Friday, July 27, 2012

too much too late?

After weeks of no rain, desperate prayers from farmers and choking on the baked dust coating Our Fair State, the storms arrived.  It's been raining, on and off, for three days now.  We've had 4 inches of rain, an astounding 3 inches fell in one night.  The world has taken on a faint tinge of green, though I suspect things just look greener because the rain washed the dust away.  Instead of remembering to move the sprinklers on the vegetable beds, I'm remembering to close windows.  And it's cooled off--a balmy 85 degrees instead of 95!

I'm not sure if all this rain will help the farmers, but at least our stressed trees, shrubs and flowers got some relief. 


The squash beetles arrived right on time again.  I stand torn between wanting to destroy them with poison in order to save the zucchini and throwing up my hands in despair because how can you effectively destroy one type of bug without killing all the beneficial bugs?  I look at those sweet honey bees, dragon flies (swooping and whizzing around our yard each evening snapping up the mosquitoes) and earthworms and they give me pause.  And then I read a little more about how I can organically decimate the squash beetle population without adversely affecting those insects I do like--butterflies, crickets and those colorful sharpshooter leafhoppers. 

 

The sharpshooter leafhopper.  A snazzy little bug with a snazzy name.

It turns out I should've left some pumpkins to rot in my gardens to attract some squash beetles last fall and then squashed/drowned them before they could burrow in and lay eggs before this summer. And apparently I should set a small board at the base of each squash plant and check beneath it daily for signs of squash bugs--and kill them on site.  I should've also dug a root cellar so I can store the pumpkins that are ready and protect them from those nasty beetles.

I know so much now, but all of it comes too late to help this season's harvest.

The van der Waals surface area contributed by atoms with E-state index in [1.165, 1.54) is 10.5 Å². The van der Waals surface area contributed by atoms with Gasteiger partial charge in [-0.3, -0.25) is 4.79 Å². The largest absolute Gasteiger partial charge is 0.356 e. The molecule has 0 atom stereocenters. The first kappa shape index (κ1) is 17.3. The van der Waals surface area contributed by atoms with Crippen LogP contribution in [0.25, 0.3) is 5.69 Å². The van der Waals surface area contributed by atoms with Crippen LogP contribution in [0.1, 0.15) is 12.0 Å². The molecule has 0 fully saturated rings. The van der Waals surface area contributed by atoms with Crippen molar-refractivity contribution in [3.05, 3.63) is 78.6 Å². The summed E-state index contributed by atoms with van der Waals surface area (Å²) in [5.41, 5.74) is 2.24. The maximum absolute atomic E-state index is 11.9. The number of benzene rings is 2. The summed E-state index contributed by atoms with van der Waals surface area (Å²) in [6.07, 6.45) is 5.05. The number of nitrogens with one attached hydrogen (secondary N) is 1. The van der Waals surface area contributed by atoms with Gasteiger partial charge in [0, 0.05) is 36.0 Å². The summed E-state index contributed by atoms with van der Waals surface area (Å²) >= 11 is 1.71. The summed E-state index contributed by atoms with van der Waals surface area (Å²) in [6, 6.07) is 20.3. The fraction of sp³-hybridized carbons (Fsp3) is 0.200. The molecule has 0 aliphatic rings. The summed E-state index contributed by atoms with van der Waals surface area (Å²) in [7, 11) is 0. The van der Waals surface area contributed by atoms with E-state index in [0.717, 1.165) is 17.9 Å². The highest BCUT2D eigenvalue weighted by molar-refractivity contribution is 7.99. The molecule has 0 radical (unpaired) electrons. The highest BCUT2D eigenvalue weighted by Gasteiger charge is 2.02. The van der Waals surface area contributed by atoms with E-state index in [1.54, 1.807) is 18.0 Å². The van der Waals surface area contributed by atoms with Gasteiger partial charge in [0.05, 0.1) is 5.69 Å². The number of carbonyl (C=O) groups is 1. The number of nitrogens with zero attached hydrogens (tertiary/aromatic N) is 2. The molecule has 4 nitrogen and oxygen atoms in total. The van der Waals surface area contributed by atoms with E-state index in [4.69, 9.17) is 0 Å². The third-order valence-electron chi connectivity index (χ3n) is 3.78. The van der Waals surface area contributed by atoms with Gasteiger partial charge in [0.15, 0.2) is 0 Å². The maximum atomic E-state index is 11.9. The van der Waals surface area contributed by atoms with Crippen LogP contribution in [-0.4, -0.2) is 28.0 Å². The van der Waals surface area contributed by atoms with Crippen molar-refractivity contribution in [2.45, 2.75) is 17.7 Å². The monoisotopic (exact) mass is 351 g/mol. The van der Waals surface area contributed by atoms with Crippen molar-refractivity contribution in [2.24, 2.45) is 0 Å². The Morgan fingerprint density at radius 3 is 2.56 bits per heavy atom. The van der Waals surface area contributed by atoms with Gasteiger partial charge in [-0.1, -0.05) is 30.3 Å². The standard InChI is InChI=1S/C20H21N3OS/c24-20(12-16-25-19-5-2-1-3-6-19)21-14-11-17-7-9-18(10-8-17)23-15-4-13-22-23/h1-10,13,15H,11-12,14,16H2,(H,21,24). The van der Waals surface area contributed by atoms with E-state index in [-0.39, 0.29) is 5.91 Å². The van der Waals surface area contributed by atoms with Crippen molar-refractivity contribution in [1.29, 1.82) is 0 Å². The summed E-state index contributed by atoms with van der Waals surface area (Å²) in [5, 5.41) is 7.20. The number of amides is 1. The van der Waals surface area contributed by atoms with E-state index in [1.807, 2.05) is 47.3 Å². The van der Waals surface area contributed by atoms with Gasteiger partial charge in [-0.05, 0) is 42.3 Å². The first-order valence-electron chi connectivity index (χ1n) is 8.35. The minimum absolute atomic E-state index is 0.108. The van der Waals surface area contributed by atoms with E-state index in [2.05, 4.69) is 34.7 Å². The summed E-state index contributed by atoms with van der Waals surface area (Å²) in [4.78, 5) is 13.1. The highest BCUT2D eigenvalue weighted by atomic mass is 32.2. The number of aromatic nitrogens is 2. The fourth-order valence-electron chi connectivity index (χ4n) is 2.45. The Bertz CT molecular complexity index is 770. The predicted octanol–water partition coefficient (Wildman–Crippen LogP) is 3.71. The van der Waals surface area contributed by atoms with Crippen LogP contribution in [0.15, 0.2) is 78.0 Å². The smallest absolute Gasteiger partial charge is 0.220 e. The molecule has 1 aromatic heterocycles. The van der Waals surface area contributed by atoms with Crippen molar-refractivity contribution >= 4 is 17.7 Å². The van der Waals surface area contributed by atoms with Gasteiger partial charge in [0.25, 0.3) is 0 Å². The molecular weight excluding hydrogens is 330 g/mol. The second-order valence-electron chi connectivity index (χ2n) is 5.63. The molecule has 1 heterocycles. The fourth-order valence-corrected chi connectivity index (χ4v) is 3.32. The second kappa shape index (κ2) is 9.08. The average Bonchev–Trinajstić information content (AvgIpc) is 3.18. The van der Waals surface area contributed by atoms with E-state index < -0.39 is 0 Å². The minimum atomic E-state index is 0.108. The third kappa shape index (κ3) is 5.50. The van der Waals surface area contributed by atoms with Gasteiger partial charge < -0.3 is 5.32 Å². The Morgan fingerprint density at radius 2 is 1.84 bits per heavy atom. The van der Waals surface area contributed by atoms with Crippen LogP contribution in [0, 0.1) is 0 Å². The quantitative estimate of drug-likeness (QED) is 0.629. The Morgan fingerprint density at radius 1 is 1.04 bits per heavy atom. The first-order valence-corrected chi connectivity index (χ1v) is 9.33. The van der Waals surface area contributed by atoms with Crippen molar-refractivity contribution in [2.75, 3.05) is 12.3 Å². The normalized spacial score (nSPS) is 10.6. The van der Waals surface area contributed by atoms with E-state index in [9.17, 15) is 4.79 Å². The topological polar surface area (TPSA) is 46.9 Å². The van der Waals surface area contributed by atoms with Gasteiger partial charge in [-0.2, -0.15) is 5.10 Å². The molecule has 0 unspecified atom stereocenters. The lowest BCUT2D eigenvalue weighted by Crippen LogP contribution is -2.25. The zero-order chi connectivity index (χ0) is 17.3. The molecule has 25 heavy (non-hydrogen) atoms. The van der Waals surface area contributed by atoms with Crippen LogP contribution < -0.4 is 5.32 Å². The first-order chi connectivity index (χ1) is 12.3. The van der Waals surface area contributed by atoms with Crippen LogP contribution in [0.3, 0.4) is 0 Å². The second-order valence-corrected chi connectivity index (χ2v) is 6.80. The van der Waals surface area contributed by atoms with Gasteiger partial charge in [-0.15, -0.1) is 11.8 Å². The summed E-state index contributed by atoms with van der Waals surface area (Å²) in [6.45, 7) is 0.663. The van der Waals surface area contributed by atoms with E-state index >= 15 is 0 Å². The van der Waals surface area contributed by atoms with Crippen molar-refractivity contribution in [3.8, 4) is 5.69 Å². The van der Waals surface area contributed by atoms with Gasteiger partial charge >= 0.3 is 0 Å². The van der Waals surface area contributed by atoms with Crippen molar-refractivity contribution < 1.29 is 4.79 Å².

In other news, the prairie blooms vigorously and I've got plenty of green beans to pick for supper.







17 comments:

  1. Wow - that leafhopper is gorgeous.

    Glad you're getting some rain! Send some my way - it's one of those drought places you see on the maps!

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  2. The rain has been crazy! My backyard and garden is like a jungle. We don't have squash beetles (yet), but we are lucky enough to have a pair of chipmunks with a taste for squash blossoms. I think we're doomed.

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  3. That leafhopper is spectacular! I've never seen one of those.

    We have only had a small amount of rain --enough to set the weeds growing, and green up some of the grass in the shade. I'm grateful because I don't have to move the sprinkler constantly, but it's just so depressing to walk through the garden. So I've just been ignoring it. Poor burned out plants.

    Your plan for fighting the squash bugs next year sounds . . . hard?

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  4. I've never seen a leafhopper.
    Squash and pumpkin growing is hard work!

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  5. VERY cute leafhopper and so colorful! I thought all things that hopped were ugly, but this guy is showing that's not so. Good for your area getting rain... poor farmers must be ready to throw in the towel by now though... :-((

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  6. That is a snazzy bug!
    Now you're armed with some great info for next season...better than pesticides.

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  7. I bet the prairie is beautiful! I wish I could see it.

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  8. Well, you're totally prepared for NEXT year, right? What a lovely bug!

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  9. I use neem oil to repel the squash bugs. You spray it on the leaves and it works fantastically well without bothering the bees.

    I caught them in the nymph stage and I check every day. The leafs with the eggs on it, I cut off. So far, so good.

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  10. yes..the evil beetles are back in my garden..I am still trying to pick them off but I see my plants wilting... I too hate the thought of spraying...

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  11. *sigh* At least you'll be ready for next year? That is one spectacularly colored pest.

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  12. Here? It's just hot, hot, hot. We've got an industrial fan and a water mister for the dogs. And I'm opening my car door with a potholder. The end.

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  13. I soooo love the phrase "the prairie blooms vigorously"!!

    Also, even if you'd had the knowledge about what to do to rein in the bugs, would you have had the time?

    I'm glad you guys got rain. Super glad.

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  14. That IS a snazzy little bug! Surely he had a cameo in A Bug's Life.

    Glad you got some rain. Hope the cooldown lasts!

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  15. Ah, yes. Hindsight is always 20/20. Advice that tells us we "should have" done this or that doesn't help a whole awful lot. Oh, well, there's always next year.

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